HIV

Epidemiologists traditionally have depended on what people say to discover how disease spreads. But in investigating Indiana's recent HIV outbreak, the CDC tracked what the virus says — by looking at its DNA.


Seth Herald / for Side Effects Public Media

On a recent morning in downtown Tippecanoe County Indiana, a standing-room-only crowd showed up for a county commissioners meeting. The issue at hand? Renewing the county’s syringe exchange program.


AJ Mast for Side Effects Public Media

When Ronson Rowley was a teen, he said he used to sneak into a nightclub called the Ten Bar. “It was the only black gay club here in Indianapolis,” he recalled. One night he ran into his uncle.

“He looked me dead in the face,” he recalled. “And [he] said what are you doing here? I said, the same thing you’re doing here.”


Indianapolis, Indiana.
Evan Walsh

On a rainy day in Austin, Indiana, Brittany Combs, the public health nurse for Scott County, drives around in a white SUV. Medical supplies are piled high in the back of the vehicle: syringes and condoms, containers for used needles, over-the-counter medications.


Jake Harper / Side Effects

Indiana’s top law enforcement officer, Attorney General Curtis Hill, has accused the federal Centers for Disease Control and Prevention of manipulating facts in order to push a “pro-needle-exchange agenda.” He made the accusation in a statement released Tuesday.

The crowd at a vigil for the victims of the mass shooting at the Pulse nightclub Sunday morning  in Orlando, on the steps of City Hall.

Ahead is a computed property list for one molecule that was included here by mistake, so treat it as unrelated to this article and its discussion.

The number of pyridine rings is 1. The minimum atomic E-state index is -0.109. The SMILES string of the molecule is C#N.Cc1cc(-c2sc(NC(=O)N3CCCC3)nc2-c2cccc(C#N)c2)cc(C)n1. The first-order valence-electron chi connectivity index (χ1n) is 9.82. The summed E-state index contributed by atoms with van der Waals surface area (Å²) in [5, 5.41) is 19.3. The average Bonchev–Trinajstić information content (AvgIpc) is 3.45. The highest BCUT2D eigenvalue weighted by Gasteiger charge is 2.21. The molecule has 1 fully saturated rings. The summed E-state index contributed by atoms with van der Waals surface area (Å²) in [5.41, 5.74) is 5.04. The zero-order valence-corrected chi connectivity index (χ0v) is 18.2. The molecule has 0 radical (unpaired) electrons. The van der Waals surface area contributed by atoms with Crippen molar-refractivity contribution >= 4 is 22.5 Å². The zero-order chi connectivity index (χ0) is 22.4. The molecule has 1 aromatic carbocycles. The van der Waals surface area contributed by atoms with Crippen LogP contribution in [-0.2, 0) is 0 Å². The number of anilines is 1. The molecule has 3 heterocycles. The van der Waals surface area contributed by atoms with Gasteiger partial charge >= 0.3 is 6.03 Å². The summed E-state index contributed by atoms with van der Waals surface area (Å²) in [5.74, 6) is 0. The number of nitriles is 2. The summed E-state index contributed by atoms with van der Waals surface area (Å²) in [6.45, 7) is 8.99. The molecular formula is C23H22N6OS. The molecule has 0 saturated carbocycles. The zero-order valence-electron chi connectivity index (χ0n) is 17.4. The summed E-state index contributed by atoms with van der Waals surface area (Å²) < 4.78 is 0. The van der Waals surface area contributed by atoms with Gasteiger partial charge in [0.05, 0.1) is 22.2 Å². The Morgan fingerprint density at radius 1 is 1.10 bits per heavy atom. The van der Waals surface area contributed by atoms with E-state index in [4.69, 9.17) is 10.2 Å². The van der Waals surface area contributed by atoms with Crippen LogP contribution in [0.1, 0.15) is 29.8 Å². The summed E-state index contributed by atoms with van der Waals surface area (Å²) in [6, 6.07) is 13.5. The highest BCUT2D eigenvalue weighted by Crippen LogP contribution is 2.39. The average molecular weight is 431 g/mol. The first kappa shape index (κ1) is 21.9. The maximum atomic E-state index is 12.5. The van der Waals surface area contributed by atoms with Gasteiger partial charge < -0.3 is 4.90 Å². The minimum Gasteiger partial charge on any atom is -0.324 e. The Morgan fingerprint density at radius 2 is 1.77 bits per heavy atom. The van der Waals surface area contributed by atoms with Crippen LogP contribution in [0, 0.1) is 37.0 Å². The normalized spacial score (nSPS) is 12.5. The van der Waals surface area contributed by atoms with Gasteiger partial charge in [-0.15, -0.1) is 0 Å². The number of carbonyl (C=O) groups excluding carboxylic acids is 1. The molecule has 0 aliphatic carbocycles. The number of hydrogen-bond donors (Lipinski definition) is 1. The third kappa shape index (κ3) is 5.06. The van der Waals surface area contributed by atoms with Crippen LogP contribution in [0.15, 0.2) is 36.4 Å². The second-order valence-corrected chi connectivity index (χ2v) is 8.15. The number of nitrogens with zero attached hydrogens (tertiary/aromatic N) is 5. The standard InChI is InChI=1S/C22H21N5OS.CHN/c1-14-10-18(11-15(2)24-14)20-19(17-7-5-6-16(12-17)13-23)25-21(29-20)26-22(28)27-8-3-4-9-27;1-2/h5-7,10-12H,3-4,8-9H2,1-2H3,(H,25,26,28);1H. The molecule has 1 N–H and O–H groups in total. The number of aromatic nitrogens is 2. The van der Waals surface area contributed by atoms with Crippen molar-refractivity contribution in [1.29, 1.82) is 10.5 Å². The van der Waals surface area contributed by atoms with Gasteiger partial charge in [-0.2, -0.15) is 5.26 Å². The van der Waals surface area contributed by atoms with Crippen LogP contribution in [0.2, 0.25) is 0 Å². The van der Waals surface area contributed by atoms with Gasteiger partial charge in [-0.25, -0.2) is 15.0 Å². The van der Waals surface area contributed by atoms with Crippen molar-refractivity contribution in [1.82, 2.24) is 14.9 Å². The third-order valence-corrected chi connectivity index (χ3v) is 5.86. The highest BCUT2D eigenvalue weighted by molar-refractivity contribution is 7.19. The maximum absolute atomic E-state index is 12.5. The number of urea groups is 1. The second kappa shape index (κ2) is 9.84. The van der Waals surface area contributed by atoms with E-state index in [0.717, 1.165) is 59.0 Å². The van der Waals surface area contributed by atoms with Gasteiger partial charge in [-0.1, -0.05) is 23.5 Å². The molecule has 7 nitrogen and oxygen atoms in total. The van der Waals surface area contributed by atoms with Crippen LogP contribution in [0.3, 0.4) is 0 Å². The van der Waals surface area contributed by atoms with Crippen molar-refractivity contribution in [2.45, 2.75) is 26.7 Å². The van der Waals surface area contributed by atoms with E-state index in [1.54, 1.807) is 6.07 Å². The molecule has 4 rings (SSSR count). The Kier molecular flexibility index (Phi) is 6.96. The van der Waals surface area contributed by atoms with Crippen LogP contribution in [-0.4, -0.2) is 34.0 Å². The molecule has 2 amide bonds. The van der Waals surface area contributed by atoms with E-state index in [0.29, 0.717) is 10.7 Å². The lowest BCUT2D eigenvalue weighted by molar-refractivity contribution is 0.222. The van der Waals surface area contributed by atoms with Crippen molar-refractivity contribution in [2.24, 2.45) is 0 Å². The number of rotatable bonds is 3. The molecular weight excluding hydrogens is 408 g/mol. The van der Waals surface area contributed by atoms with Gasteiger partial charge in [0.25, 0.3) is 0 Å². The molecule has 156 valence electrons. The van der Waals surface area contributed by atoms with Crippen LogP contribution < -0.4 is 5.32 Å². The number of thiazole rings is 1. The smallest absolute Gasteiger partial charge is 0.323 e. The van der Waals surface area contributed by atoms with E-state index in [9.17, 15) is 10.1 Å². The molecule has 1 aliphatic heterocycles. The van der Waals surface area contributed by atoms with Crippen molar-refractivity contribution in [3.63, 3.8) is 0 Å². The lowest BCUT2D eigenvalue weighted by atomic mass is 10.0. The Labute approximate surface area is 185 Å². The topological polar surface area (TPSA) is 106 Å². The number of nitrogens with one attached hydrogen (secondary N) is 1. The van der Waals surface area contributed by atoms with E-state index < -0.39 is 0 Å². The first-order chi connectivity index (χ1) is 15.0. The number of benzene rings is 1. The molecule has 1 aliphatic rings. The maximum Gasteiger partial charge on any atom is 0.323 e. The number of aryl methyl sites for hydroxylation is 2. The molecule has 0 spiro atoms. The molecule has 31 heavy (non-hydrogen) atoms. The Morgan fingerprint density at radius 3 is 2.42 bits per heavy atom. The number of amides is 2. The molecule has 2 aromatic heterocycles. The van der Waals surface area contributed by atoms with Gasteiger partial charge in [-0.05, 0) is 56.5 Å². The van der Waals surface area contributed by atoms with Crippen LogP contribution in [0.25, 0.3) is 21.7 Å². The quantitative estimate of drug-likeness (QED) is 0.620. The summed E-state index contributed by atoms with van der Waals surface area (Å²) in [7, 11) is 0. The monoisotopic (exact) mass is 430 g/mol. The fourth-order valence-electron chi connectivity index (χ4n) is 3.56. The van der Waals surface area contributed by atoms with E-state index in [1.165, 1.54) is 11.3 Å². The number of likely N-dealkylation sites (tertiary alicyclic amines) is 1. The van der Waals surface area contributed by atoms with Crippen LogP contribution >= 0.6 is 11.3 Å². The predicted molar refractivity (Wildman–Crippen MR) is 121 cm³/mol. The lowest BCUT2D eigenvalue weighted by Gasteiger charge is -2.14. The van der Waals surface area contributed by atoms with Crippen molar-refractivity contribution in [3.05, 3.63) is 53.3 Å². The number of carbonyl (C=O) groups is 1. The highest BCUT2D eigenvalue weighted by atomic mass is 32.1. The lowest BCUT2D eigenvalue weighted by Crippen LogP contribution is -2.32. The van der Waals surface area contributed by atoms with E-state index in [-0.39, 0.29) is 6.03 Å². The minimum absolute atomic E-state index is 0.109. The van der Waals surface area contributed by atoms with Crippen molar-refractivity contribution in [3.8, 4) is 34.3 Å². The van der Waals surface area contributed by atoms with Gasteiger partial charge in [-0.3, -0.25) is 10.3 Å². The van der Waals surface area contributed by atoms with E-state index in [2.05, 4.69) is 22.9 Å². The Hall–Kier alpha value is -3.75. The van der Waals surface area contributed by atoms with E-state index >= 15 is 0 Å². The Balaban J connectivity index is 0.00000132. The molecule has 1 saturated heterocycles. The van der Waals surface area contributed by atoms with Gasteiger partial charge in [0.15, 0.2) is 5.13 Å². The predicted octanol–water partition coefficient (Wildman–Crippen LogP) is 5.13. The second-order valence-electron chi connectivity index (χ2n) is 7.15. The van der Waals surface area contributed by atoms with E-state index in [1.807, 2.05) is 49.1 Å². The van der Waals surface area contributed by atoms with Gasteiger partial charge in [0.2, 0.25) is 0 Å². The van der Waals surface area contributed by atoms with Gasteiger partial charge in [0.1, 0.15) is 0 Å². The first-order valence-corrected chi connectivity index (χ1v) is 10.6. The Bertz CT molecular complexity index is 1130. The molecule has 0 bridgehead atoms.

Eric Garcetti via Flickr

A hidebound stigma? A "double tragedy?" US blood donation rules are coming under scrutiny after Sunday's mass shooting at a gay nightclub in Orlando.


Seth Herald/Side Effects

Four days a week, public health nurse Brittany Combs drives her SUV around the small town of Austin, Indiana, handing out clean needles to injection drug users and talking to people about going to rehab.

It’s a task that can be rewarding—when one of her customers finally wants help to get off drugs—and a bit agonizing, because there’s often not a rehab bed ready for them.


This story is part of NPR's podcast Embedded, which digs deep into the stories behind the news.

In the spring of 2015, something was unfolding in Austin, Ind.

The AIDS Crisis Hasn't Ended In The Black And Latino Communities

Feb 26, 2016

HIV rates have been on the decline in the U.S. for years now, but stark disparities remain, with some groups of people at high risk of infection.

Here's the good part: The number of people diagnosed annually has dropped by about 20 percent in the last decade.

The drop was driven by plunges in certain groups of people, including heterosexuals, with a 35 percent decline since 2005; black women, with a 42 percent decline; and people who inject drugs, 63 percent.

Less than a quarter of teens have been tested for HIV, according to new research from the Centers for Disease Control and Prevention.  


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